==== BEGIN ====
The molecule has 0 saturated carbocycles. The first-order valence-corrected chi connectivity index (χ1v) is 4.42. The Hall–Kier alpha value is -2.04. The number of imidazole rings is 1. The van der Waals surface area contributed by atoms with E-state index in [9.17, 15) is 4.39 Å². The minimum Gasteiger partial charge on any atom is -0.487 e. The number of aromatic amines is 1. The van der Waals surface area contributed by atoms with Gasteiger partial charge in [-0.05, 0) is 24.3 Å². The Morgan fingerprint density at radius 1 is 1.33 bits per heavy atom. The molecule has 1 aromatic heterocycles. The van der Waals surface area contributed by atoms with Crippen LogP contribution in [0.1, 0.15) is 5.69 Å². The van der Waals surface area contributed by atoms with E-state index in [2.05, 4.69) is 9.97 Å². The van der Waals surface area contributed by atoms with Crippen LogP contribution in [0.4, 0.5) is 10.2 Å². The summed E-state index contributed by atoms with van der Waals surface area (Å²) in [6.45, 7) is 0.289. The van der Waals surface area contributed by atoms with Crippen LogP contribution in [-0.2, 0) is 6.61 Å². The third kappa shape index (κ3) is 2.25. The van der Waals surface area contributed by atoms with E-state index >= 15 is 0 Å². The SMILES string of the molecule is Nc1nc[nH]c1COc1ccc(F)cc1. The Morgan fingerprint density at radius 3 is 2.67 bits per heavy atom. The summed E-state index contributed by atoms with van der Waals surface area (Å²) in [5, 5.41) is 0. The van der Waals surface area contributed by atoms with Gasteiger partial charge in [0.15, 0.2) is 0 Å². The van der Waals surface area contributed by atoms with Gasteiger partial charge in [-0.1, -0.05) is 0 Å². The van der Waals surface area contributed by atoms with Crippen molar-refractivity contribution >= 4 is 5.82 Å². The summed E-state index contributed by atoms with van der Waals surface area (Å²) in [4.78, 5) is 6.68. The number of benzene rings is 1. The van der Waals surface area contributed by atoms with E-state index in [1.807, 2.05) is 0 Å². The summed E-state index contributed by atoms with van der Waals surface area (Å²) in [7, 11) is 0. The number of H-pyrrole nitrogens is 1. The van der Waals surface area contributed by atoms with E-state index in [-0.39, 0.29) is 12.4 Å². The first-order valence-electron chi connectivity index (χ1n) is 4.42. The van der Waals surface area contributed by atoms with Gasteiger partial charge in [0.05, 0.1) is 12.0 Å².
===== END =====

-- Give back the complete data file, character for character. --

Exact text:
The molecule has 0 saturated carbocycles. The first-order valence-corrected chi connectivity index (χ1v) is 4.42. The Hall–Kier alpha value is -2.04. The number of imidazole rings is 1. The van der Waals surface area contributed by atoms with E-state index in [9.17, 15) is 4.39 Å². The minimum Gasteiger partial charge on any atom is -0.487 e. The number of aromatic amines is 1. The van der Waals surface area contributed by atoms with Gasteiger partial charge in [-0.05, 0) is 24.3 Å². The Morgan fingerprint density at radius 1 is 1.33 bits per heavy atom. The molecule has 1 aromatic heterocycles. The van der Waals surface area contributed by atoms with Crippen LogP contribution in [0.1, 0.15) is 5.69 Å². The van der Waals surface area contributed by atoms with E-state index in [2.05, 4.69) is 9.97 Å². The van der Waals surface area contributed by atoms with Crippen LogP contribution in [0.4, 0.5) is 10.2 Å². The summed E-state index contributed by atoms with van der Waals surface area (Å²) in [6.45, 7) is 0.289. The van der Waals surface area contributed by atoms with Crippen LogP contribution in [-0.2, 0) is 6.61 Å². The third kappa shape index (κ3) is 2.25. The van der Waals surface area contributed by atoms with E-state index >= 15 is 0 Å². The SMILES string of the molecule is Nc1nc[nH]c1COc1ccc(F)cc1. The Morgan fingerprint density at radius 3 is 2.67 bits per heavy atom. The summed E-state index contributed by atoms with van der Waals surface area (Å²) in [5, 5.41) is 0. The van der Waals surface area contributed by atoms with Gasteiger partial charge in [0.15, 0.2) is 0 Å². The van der Waals surface area contributed by atoms with Gasteiger partial charge in [-0.1, -0.05) is 0 Å². The van der Waals surface area contributed by atoms with Crippen molar-refractivity contribution >= 4 is 5.82 Å². The summed E-state index contributed by atoms with van der Waals surface area (Å²) in [4.78, 5) is 6.68. The number of benzene rings is 1. The van der Waals surface area contributed by atoms with E-state index in [1.807, 2.05) is 0 Å². The summed E-state index contributed by atoms with van der Waals surface area (Å²) in [7, 11) is 0. The number of H-pyrrole nitrogens is 1. The van der Waals surface area contributed by atoms with E-state index in [-0.39, 0.29) is 12.4 Å². The first-order valence-electron chi connectivity index (χ1n) is 4.42. The van der Waals surface area contributed by atoms with Gasteiger partial charge in [0.05, 0.1) is 12.0 Å².